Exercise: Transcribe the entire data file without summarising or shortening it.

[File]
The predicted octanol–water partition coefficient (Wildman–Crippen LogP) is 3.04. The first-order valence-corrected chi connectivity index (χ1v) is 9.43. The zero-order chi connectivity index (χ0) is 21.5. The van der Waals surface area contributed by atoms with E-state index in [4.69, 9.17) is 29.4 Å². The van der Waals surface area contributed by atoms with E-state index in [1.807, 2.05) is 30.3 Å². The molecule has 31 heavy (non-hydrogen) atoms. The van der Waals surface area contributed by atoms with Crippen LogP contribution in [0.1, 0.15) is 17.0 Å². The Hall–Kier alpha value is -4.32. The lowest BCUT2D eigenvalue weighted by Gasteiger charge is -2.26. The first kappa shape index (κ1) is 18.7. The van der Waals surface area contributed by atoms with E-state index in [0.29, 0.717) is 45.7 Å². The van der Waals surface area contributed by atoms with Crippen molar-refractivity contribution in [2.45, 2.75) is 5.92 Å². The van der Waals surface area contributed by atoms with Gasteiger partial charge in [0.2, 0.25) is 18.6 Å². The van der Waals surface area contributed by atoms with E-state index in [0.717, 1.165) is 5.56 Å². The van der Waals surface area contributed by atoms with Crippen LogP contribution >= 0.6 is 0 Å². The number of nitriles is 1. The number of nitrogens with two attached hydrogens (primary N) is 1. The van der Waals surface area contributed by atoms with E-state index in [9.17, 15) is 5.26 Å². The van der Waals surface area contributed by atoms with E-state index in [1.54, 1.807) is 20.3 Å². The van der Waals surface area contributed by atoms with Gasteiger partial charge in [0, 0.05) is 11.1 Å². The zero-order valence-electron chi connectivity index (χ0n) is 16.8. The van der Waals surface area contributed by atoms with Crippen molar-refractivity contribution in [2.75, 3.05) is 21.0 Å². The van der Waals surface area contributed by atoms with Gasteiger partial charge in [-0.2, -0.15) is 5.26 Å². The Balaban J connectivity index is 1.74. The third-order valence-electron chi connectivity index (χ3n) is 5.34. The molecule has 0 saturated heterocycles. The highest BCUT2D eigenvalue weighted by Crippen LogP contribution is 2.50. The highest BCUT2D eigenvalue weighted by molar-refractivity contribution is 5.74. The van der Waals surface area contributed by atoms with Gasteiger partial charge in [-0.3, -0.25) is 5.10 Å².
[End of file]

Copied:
The predicted octanol–water partition coefficient (Wildman–Crippen LogP) is 3.04. The first-order valence-corrected chi connectivity index (χ1v) is 9.43. The zero-order chi connectivity index (χ0) is 21.5. The van der Waals surface area contributed by atoms with E-state index in [4.69, 9.17) is 29.4 Å². The van der Waals surface area contributed by atoms with E-state index in [1.807, 2.05) is 30.3 Å². The molecule has 31 heavy (non-hydrogen) atoms. The van der Waals surface area contributed by atoms with Crippen LogP contribution in [0.1, 0.15) is 17.0 Å². The Hall–Kier alpha value is -4.32. The lowest BCUT2D eigenvalue weighted by Gasteiger charge is -2.26. The first kappa shape index (κ1) is 18.7. The van der Waals surface area contributed by atoms with E-state index in [0.29, 0.717) is 45.7 Å². The van der Waals surface area contributed by atoms with Crippen molar-refractivity contribution in [2.45, 2.75) is 5.92 Å². The van der Waals surface area contributed by atoms with Gasteiger partial charge in [0.2, 0.25) is 18.6 Å². The van der Waals surface area contributed by atoms with E-state index in [0.717, 1.165) is 5.56 Å². The van der Waals surface area contributed by atoms with Crippen LogP contribution >= 0.6 is 0 Å². The number of nitriles is 1. The number of nitrogens with two attached hydrogens (primary N) is 1. The van der Waals surface area contributed by atoms with E-state index in [9.17, 15) is 5.26 Å². The van der Waals surface area contributed by atoms with E-state index in [1.54, 1.807) is 20.3 Å². The van der Waals surface area contributed by atoms with Gasteiger partial charge in [0, 0.05) is 11.1 Å². The zero-order valence-electron chi connectivity index (χ0n) is 16.8. The van der Waals surface area contributed by atoms with Crippen molar-refractivity contribution in [2.75, 3.05) is 21.0 Å². The van der Waals surface area contributed by atoms with Gasteiger partial charge in [-0.2, -0.15) is 5.26 Å². The Balaban J connectivity index is 1.74. The third-order valence-electron chi connectivity index (χ3n) is 5.34. The molecule has 0 saturated heterocycles. The highest BCUT2D eigenvalue weighted by Crippen LogP contribution is 2.50. The highest BCUT2D eigenvalue weighted by molar-refractivity contribution is 5.74. The van der Waals surface area contributed by atoms with Gasteiger partial charge in [-0.3, -0.25) is 5.10 Å².